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This book, by the author of "Mathematics for the Million," lies somewhere between the semipopular book on science and the high school or college textbook. Its reading would be hard going for the average individual untrained in science and yet it is probably not complete or technical enough to serve as a text-book for a formal course although it would be excellent as collateral reading. There are a few errors: The sketch titled the human forearm shows the upper arm instead and is not good at that; the term ergosterol is twice mispelled; the statement that "an adequate minimum (vitamin A or carotin) seems to help resistance to diseases like colds and influenza" is not really warranted. Likewise the statement "The composition of what is now called vitamin E, present in cereal oils and green leaves, especially lettuce, is not yet known" scarcely does justice to the close approach which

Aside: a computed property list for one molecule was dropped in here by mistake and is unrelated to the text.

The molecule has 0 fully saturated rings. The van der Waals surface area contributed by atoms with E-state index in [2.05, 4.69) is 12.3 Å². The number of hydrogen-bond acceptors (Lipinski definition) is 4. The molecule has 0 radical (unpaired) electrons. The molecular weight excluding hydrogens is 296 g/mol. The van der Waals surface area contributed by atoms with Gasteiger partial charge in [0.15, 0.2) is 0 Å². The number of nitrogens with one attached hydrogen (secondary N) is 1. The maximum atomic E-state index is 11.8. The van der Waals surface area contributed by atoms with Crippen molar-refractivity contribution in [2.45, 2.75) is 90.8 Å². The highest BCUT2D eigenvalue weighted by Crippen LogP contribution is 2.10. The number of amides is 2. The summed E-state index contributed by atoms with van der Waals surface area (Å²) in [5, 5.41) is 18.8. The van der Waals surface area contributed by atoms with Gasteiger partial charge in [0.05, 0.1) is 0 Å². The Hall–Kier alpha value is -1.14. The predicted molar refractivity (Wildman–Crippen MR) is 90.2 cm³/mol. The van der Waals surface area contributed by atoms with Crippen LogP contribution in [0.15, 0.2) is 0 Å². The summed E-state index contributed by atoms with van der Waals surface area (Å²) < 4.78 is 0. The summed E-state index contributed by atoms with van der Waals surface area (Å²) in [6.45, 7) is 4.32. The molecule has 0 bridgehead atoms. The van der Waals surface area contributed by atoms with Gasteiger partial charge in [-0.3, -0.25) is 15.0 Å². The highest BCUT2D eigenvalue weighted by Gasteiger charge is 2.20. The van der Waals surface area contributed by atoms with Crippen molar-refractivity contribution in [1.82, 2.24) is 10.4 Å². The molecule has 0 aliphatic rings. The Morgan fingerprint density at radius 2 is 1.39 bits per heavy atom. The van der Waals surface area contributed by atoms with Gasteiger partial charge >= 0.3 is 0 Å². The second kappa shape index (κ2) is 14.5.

Principles of Animal Biology. JAMA. 1940;115(25):2204. doi:10.1001/jama.1940.02810510080034
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